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The article that I read didn't mention DB plans at all, just 401k and IRAs, so your first concern seems unfounded. Taxpayers might have to determine whether their far-flung 401k and IRA accounts meet the limit, but that could be a good thing in that they would be required to look at their balances at least once a year at tax time and it might encourage them to simplify the number of accounts they have.

On the second, many limits in the code (401k contributions, IRA contributions, HSA contributions, tax brackets, etc.) increase with inflation so that would be the most likely result.
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Old 02-05-2015, 10:20 PM   #29
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The article that I read didn't mention DB plans at all, just 401k and IRAs, so your first concern seems unfounded.
Probably not. This source says it is all retirement accounts, to include DB, IRA, 401K, etc. Which mirrors the administration's proposal from 2013.

The amount brought in now would be relatively minor, but escalating later (and as interest rates rise)
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According to modeling done by the Employee Benefit Research Institute, more than one in 10 current 401(k) participants are likely to hit that cap before age 65 and even more will when interest rates begin to rise.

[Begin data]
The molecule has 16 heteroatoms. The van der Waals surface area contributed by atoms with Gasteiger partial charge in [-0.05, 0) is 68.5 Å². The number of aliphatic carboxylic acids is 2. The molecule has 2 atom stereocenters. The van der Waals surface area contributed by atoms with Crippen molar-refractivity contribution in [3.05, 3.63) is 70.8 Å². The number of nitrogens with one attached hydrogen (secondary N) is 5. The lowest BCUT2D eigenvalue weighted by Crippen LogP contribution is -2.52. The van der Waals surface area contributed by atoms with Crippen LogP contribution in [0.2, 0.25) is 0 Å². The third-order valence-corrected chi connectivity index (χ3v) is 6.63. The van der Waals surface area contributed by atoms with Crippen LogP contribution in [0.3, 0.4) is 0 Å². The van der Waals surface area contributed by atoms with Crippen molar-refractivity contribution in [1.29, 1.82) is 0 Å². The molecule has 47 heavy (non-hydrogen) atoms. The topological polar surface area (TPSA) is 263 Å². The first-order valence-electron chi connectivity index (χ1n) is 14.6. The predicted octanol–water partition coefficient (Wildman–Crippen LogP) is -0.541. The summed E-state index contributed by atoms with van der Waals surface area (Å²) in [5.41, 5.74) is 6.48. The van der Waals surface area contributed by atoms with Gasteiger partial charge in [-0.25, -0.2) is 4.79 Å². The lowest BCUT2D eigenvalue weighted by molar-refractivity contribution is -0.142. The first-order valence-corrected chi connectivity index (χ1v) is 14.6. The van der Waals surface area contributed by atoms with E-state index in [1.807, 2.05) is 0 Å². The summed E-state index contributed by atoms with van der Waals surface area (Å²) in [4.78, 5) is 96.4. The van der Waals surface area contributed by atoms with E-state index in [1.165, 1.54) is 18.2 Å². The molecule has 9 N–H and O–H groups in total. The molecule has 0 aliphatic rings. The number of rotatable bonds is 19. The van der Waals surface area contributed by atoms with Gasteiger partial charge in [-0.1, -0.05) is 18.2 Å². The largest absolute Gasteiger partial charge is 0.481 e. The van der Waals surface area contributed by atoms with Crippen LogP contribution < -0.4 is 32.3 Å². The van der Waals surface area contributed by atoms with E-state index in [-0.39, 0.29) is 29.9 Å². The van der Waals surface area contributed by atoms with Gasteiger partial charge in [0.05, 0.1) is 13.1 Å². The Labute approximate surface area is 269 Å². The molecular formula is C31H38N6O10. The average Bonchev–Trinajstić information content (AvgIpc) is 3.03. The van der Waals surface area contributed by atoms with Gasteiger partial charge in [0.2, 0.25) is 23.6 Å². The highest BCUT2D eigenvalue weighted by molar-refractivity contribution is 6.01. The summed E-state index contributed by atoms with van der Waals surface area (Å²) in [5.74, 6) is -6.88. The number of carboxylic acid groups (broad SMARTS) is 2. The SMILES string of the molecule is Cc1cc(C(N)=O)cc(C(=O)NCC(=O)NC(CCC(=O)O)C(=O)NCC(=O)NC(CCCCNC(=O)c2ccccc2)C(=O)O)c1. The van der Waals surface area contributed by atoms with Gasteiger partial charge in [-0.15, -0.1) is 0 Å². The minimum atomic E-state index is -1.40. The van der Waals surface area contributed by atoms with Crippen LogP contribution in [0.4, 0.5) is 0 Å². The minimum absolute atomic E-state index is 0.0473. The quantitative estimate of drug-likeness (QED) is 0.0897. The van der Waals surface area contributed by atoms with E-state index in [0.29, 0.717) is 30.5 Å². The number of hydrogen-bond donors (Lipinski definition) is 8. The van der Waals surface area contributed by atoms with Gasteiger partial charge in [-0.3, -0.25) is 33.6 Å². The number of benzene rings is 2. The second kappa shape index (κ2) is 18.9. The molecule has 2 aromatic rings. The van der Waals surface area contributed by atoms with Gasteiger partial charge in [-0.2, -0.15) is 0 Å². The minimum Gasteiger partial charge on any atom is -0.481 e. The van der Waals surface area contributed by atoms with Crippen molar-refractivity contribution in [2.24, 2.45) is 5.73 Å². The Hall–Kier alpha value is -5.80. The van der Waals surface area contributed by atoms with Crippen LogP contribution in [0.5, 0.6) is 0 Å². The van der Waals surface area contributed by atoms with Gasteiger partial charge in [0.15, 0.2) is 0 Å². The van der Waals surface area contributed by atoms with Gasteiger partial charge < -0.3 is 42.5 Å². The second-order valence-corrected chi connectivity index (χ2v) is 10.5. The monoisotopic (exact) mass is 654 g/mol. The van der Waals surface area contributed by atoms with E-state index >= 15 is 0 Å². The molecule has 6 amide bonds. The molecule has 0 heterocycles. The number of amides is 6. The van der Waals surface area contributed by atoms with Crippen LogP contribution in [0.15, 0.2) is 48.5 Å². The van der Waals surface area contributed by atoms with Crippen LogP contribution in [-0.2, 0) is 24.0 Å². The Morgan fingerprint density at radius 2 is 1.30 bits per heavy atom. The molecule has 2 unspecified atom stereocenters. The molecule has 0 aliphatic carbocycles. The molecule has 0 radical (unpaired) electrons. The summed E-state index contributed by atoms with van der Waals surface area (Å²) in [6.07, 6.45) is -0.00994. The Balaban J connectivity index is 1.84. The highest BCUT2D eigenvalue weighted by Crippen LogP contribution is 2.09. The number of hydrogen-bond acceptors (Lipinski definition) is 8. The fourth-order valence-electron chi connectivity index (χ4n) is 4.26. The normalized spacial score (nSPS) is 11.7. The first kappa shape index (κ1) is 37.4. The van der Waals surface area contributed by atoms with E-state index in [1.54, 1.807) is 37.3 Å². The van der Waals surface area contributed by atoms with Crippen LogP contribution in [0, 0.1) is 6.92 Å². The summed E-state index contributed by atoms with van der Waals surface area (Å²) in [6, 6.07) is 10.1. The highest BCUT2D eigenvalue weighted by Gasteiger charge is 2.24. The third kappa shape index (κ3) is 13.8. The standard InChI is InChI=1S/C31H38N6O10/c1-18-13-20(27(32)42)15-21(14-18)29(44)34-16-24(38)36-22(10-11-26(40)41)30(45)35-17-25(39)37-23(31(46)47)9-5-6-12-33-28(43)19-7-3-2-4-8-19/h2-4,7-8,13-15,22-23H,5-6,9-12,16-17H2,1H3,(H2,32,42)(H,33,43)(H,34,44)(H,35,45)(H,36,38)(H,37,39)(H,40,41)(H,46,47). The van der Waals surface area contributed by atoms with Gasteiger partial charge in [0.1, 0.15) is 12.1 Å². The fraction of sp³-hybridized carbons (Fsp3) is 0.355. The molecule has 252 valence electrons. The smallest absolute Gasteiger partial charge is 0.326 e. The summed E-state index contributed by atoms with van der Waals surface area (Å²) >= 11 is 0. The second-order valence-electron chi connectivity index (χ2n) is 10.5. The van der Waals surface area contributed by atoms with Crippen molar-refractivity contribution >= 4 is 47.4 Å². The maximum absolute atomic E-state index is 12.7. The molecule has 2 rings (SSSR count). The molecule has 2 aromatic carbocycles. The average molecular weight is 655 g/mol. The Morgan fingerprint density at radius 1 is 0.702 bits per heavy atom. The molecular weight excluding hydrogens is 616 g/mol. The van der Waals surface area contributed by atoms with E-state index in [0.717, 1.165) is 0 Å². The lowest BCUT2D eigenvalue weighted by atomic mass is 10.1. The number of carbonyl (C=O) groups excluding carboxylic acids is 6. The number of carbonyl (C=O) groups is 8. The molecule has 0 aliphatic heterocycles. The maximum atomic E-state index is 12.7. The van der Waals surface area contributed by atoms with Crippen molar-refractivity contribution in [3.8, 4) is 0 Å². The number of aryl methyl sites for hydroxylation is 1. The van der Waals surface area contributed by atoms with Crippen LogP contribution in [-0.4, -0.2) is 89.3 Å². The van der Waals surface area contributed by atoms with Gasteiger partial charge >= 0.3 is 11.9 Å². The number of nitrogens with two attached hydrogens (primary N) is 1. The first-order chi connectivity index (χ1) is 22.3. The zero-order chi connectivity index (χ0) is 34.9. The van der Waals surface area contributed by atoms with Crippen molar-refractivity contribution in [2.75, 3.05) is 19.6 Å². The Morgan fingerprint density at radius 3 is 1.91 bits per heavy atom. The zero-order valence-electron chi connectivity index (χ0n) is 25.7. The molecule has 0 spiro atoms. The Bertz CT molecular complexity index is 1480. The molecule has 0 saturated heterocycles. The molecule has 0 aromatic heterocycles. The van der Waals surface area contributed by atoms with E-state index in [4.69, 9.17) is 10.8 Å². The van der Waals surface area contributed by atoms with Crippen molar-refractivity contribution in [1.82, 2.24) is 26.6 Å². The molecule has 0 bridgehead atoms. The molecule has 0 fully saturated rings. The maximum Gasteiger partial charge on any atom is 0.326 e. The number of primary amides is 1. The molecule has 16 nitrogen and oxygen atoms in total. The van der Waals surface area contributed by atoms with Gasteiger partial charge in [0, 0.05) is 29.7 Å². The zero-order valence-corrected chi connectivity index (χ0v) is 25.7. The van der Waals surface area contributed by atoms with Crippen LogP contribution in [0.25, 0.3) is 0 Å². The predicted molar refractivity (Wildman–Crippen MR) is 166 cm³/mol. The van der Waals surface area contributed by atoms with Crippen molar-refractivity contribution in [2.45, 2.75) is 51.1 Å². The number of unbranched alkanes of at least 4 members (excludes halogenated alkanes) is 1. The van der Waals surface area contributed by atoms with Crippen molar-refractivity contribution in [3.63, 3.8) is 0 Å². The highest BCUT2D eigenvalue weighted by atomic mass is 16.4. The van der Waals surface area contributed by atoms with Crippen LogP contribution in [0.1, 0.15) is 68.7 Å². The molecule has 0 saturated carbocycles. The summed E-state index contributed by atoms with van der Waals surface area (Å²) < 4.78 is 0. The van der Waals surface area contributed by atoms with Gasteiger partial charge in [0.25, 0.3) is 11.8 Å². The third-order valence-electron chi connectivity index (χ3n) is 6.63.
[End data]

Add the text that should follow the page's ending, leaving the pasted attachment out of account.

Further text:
If it's 10% of the public, it's probably 50% of the forum members here.


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Taxpayers might have to determine whether their far-flung 401k and IRA accounts meet the limit, but that could be a good thing in that they would be required to look at their balances at least once a year at tax time and it might encourage them to simplify the number of accounts they have.
Not a goal of our tax code. I'm satisfied to let people decide for themselves whether this exercise is worth their time. Or, we could require people to track and enter their blood pressure and height/weight, too, under the premise that it would do them good to think about these things.
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Old 02-05-2015, 10:38 PM   #30
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If it's 10% of the public, it's probably 50% of the forum members here.
It is a per person limit, not per household, and only retirement accounts, not total net worth, so based on previous net worth polls here I suspect way less than half on this forum would be impacted.
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Old 02-05-2015, 11:13 PM   #31
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Right now the IRS doesn't collect any information about the balance of any of our accounts. This proposal changes that and provides a new "in" to allow taxation based on assets rather than income. Some people think that is great. I don't.